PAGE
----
As I sang, he bounced in place doing his only big dance move, the toddler bop. At the end of the verse, he clapped and said, "Yea!" Sadly, it's the only time anyone has ever clapped after one of my solos!

After 45-minutes total, we were able to go back upstairs. He ran around the room in a manic state. I finally scooped him up with a book and sat down to read to him. After doing his book/prayer/song routine, he settled back to sleep.

The weird truth is that I'm actually happy to be able to pass along the Tornado Huddle tradition. I loved it when we gathered as a family in the basement. It was exciting, a little dangerous, but lots of fun to see everyone in the middle of the night. Of course, the only reason it's a fond memory is that nothing bad ever happened. Let's hope that's true for Brex, too!

May 9, 2013

Two posts in one day!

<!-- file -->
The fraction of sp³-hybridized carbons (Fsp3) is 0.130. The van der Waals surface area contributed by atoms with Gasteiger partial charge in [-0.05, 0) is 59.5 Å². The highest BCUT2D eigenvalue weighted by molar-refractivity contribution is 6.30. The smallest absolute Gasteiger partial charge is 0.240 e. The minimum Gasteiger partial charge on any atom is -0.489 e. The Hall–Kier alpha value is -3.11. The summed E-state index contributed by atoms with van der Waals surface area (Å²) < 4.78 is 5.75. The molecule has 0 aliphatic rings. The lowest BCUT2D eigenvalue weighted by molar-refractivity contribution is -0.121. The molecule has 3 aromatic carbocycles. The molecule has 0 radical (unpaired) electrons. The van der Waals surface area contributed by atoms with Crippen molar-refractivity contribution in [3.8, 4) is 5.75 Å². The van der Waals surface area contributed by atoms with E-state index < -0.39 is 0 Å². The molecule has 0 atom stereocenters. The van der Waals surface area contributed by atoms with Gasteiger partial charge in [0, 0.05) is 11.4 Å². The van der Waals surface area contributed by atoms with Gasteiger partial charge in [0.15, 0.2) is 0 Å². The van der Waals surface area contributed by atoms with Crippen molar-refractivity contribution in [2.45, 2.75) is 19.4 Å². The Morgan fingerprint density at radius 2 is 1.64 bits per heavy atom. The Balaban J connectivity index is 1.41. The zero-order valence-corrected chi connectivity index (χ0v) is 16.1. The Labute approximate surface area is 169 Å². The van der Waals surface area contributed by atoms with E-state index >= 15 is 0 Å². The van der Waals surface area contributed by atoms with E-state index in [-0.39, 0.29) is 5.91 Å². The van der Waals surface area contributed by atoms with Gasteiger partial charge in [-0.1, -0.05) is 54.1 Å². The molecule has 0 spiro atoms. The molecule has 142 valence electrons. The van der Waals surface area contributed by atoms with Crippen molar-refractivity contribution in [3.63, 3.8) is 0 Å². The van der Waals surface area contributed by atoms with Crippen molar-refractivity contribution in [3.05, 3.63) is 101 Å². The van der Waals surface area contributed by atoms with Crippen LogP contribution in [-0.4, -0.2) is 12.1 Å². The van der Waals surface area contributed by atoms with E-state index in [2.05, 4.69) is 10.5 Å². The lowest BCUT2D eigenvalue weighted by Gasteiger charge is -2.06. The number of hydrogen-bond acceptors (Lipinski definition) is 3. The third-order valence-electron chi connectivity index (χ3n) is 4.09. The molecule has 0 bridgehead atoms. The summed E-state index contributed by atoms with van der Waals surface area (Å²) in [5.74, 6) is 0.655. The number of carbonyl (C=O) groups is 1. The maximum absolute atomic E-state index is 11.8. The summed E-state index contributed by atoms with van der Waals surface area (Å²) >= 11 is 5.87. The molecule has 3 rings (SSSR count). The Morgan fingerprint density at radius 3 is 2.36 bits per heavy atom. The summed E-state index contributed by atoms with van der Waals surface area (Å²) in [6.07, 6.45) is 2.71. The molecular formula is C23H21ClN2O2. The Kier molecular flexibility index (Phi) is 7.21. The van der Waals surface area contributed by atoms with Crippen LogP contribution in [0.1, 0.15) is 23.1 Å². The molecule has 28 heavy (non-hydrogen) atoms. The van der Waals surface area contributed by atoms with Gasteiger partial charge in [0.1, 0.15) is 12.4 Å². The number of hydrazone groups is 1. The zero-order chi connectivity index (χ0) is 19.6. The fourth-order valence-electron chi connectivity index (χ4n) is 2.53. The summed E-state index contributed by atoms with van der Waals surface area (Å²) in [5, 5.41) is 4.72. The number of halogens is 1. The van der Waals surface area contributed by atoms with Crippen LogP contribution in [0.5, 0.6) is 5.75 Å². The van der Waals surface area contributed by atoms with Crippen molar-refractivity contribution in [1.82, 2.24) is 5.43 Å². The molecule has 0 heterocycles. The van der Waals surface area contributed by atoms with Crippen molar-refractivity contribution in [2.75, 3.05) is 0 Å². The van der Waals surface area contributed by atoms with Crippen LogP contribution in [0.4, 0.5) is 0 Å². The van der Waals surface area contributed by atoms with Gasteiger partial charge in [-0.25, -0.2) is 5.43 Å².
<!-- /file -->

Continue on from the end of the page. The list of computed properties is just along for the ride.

I've never done a two-for-one deal here, but this just happened. My company does a semi-monthly "All C0" meeting which includes a time for employee recognition. I won this month and this is what my coworker said about me:

I would like to recognize OTRgirl. I have the pleasure of working with OTRgirl on our New Business Development efforts as well as various office projects. Not only is she extremely Creative and talented in her craft, but she contributes to our Strategy and the overall experience we want to communicate to our potential clients. Her hardwork, attention to detail and tireless efforts are so appreciated and should not go unrecognized.

Most RFP responses have a very short timeline. Design layouts & edits often end up in the race to the finish line. She has worked many weekends, pulled all-nighters, and recently on the [client] pitch made 2 trips back & forth to the office from Texas in one week, BUT always with no complaints, a smile and a great attitude to get 'er done no matter what. She truly epotimizes the Company Way and puts her heart into every project. I would like to say, "Thank You" to OTRgirl for being ah-mazing!
I know I whine a lot about my job, but stuff like this helps make it feel worthwhile.